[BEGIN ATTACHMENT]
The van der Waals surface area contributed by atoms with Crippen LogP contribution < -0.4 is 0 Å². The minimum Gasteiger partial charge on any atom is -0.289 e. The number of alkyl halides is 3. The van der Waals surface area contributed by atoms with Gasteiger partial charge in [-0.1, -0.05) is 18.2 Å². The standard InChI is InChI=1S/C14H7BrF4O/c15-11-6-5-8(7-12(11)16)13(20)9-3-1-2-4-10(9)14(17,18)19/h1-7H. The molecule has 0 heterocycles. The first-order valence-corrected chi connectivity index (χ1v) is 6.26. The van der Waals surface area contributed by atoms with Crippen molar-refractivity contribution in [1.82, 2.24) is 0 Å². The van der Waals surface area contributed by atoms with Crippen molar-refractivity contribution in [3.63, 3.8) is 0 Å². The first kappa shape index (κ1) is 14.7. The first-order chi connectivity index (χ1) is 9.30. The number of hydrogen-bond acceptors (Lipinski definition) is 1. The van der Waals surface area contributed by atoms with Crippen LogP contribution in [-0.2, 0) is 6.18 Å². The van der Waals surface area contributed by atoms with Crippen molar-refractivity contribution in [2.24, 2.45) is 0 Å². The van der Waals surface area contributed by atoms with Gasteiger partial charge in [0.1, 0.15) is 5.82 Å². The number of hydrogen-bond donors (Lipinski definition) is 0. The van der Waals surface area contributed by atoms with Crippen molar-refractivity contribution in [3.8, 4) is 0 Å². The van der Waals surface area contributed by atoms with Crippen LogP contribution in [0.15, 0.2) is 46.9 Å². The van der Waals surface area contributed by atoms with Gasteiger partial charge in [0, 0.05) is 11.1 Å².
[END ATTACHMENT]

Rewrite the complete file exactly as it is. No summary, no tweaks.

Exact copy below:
The van der Waals surface area contributed by atoms with Crippen LogP contribution < -0.4 is 0 Å². The minimum Gasteiger partial charge on any atom is -0.289 e. The number of alkyl halides is 3. The van der Waals surface area contributed by atoms with Gasteiger partial charge in [-0.1, -0.05) is 18.2 Å². The standard InChI is InChI=1S/C14H7BrF4O/c15-11-6-5-8(7-12(11)16)13(20)9-3-1-2-4-10(9)14(17,18)19/h1-7H. The molecule has 0 heterocycles. The first-order valence-corrected chi connectivity index (χ1v) is 6.26. The van der Waals surface area contributed by atoms with Crippen molar-refractivity contribution in [1.82, 2.24) is 0 Å². The van der Waals surface area contributed by atoms with Crippen molar-refractivity contribution in [3.63, 3.8) is 0 Å². The first kappa shape index (κ1) is 14.7. The first-order chi connectivity index (χ1) is 9.30. The number of hydrogen-bond acceptors (Lipinski definition) is 1. The van der Waals surface area contributed by atoms with Crippen LogP contribution in [-0.2, 0) is 6.18 Å². The van der Waals surface area contributed by atoms with Crippen molar-refractivity contribution in [2.24, 2.45) is 0 Å². The van der Waals surface area contributed by atoms with Gasteiger partial charge in [0.1, 0.15) is 5.82 Å². The number of hydrogen-bond donors (Lipinski definition) is 0. The van der Waals surface area contributed by atoms with Crippen molar-refractivity contribution in [3.8, 4) is 0 Å². The van der Waals surface area contributed by atoms with Crippen LogP contribution in [0.15, 0.2) is 46.9 Å². The van der Waals surface area contributed by atoms with Gasteiger partial charge in [0, 0.05) is 11.1 Å².